Tilotama Majhi stands in a long queue outside the Musanal branch of State Bank of India, cradling her infant son. This is her second visit to the bank in three days and she still doesn’t know if she can withdraw the Rs 1,000 that desperately needs for her mother’s medicines. She has been waiting six hours and the bank server is down — for the fourth day in a row.
Around 50 km away, outside the Bengaon branch of the bank, there are rows of bank passbooks on the ground as villagers squat alongside. Further away, in Thuamul Rampur block, the crowd outside the Utkal Grameen Bank started swelling from 6.30 am, four hours before opening.
Across blocks in Kalahandi, one of the six Odisha districts affected by Left Wing Extremism, patchy internet, erratic electricity supply and poor banking penetration have made digital transactions a tedious, long-drawn affair for villagers, often involving multiple failed visits and resulting in forfeited earnings. In these areas, each bank branch often caters to nearly 200 villages.
In a recent meeting with Home Minister Amit Shah, Chief Minister Naveen Patnaik had asked the Centre to improve banking facilities in LWE-affected areas, saying banking correspondents “cannot be a replacement for banks in these areas”.
As she breastfeeds her infant, Tilotama says, “My MGNREGA wages come to this bank. I need the money for my mother’s medicines. My son is young and needs to be fed, so I cannot leave him at home.” This morning, Tilotama, along with six other women, left home at 5 am and travelled 9 km on foot from their village Sindhibahali, under Bhatangpadar gram panchayat in Lanjigarh block of the district.
Lanjigrah and Thuamul Rampur blocks in Kalahandi are among the worst affected by Maoism. Lanjigarh block, with 197 revenue villages and a population of nearly 48,000, has five banks and seven customer service points. Thuamul Rampur block, with 298 villages and a population of 77,840, has two banks and 10 customer service points.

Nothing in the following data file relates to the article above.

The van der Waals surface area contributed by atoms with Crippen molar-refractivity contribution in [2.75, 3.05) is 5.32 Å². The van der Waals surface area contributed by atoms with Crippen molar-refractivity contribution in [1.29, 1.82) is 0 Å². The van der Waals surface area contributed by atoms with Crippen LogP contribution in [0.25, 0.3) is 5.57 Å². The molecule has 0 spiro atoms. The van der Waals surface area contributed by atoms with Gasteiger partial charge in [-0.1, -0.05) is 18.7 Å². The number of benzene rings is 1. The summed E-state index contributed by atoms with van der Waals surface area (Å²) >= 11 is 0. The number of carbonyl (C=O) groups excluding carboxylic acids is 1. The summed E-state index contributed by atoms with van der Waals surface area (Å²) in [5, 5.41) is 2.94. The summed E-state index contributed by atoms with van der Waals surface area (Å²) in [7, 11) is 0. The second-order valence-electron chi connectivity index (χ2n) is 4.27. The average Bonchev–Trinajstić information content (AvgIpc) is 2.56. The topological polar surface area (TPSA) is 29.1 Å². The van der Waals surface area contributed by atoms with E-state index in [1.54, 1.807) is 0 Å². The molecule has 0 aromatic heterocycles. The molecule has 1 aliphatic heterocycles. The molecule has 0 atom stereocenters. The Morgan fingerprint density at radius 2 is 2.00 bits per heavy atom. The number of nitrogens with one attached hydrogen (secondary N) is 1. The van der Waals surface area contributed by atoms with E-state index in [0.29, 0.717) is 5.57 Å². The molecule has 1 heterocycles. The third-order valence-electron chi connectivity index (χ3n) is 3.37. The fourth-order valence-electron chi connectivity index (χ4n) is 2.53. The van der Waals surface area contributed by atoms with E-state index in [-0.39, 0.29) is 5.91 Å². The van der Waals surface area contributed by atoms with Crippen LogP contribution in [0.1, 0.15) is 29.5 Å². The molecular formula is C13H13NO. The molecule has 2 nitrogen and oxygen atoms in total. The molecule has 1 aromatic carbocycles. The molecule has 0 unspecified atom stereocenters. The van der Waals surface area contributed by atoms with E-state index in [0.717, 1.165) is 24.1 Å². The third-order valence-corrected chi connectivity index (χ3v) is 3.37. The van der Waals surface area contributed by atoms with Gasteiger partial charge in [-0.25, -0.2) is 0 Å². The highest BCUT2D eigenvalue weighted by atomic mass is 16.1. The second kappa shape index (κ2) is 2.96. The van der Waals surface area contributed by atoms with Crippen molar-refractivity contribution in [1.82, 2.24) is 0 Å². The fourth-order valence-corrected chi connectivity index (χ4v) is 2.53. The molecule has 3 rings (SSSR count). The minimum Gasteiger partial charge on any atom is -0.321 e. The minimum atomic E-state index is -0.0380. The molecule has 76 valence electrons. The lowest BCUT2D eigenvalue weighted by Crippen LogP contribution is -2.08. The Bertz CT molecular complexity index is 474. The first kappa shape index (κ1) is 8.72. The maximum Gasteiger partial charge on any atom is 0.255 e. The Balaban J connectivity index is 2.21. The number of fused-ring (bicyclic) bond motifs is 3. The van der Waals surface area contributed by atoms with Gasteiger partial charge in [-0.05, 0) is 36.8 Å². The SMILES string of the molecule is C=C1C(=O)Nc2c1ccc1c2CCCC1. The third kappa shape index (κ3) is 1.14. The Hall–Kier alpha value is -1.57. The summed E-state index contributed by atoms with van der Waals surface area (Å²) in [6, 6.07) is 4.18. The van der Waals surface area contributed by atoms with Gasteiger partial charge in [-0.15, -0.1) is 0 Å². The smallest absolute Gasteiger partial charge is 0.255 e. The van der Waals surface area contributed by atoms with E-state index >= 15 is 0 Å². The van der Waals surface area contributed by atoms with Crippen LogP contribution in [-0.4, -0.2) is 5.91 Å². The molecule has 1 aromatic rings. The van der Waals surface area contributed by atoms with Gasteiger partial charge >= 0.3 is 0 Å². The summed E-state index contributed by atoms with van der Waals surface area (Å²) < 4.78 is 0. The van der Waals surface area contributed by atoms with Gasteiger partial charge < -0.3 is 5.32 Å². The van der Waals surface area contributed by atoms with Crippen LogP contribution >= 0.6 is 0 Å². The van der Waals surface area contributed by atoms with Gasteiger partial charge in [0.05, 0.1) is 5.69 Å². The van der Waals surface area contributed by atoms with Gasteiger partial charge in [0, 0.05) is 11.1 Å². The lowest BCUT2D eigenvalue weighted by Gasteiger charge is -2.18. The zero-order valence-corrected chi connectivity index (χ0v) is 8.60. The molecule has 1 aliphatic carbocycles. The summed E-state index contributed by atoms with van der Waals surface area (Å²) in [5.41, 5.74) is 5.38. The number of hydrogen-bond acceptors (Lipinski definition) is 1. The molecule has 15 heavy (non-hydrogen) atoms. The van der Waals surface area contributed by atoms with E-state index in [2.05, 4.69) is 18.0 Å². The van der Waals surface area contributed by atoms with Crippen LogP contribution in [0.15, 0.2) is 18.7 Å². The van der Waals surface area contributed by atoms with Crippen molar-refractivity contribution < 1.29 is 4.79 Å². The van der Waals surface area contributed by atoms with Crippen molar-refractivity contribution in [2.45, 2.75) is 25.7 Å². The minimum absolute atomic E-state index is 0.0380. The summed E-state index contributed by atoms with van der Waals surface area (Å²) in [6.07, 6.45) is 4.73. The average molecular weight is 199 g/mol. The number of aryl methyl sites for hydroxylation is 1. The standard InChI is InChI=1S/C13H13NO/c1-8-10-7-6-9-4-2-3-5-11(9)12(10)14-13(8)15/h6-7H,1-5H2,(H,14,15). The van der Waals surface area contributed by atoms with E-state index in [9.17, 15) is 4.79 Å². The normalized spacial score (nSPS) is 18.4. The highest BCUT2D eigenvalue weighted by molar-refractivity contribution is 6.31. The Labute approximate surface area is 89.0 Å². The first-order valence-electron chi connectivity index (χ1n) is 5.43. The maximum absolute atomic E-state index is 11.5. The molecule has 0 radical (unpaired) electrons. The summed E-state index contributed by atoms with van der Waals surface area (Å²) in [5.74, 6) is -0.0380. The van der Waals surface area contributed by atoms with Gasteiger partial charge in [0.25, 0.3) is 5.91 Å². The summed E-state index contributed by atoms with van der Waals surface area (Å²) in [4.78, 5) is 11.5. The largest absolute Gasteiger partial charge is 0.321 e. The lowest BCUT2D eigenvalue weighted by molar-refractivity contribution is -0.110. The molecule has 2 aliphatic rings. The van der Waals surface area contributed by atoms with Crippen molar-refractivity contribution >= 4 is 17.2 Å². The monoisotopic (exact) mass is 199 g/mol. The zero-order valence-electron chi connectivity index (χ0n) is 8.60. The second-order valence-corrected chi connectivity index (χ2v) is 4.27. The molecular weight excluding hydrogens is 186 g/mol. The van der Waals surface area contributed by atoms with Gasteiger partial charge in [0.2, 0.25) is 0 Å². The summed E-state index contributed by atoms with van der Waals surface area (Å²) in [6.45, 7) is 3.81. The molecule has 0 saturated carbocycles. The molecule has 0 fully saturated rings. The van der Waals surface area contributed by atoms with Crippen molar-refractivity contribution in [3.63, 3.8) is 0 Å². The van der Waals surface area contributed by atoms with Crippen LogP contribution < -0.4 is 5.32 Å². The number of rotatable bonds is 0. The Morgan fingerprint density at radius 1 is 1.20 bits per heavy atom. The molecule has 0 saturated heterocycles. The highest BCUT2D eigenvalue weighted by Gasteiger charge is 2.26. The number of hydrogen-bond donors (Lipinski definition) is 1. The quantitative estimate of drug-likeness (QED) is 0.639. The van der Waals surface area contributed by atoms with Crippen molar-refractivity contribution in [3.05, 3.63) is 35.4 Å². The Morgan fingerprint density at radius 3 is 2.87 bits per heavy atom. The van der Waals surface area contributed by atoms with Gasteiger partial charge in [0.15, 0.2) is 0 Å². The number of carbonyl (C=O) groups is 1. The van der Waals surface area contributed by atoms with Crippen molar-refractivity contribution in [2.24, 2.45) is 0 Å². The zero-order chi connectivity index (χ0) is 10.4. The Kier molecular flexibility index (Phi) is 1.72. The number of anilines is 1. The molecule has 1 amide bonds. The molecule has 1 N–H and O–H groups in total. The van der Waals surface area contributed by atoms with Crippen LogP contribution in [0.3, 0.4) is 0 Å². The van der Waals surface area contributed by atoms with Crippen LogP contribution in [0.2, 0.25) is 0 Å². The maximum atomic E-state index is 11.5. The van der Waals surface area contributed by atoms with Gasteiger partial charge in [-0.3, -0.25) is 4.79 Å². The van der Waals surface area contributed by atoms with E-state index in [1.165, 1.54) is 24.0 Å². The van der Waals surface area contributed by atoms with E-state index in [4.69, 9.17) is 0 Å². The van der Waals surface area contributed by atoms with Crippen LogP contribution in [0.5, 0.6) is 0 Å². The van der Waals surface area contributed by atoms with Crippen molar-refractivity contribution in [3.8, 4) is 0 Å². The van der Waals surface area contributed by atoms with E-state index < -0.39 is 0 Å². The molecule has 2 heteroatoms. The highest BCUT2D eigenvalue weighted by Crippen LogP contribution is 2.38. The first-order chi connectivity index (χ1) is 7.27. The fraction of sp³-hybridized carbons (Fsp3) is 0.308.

Around 50 km from the Musanal branch is SBI’s Bengaon branch where villagers have been waiting for hours. With a single BSNL mobile tower catering to villages in a 15-km radius, the signal is usually very weak and the bank server routinely breaks down. Villagers claim to have spent nights outside the banks, waiting for the server to be restored. Today is no different.
“To withdraw money, we end up losing a day’s wages, sometimes two,” says Krushna Bhakta, 59, who has travelled 20 km from his Parapadar village.
An official at the Bengaon branch says, “Unless there is better connectivity, there is nothing we can do. Electricity is another issue — sometimes there is no power for days together.”
With money from welfare schemes being credited to bank accounts of beneficiaries, over the last few years, more people have been turning up at banks, but digital infrastructure has not kept pace. Admitting that lack of connectivity is a major hurdle in the banking system, Dhruba Singh, Lead District Manager of Kalahandi, who coordinates between banks and the government, says, “… To make the banking system more accessible, we have started setting up Customer Service Points (CST). The idea is to have a CST in each gram panchayat. But even for these points, connectivity is a must. Work is also underway on Bharat Broadband Network (BBNL)…”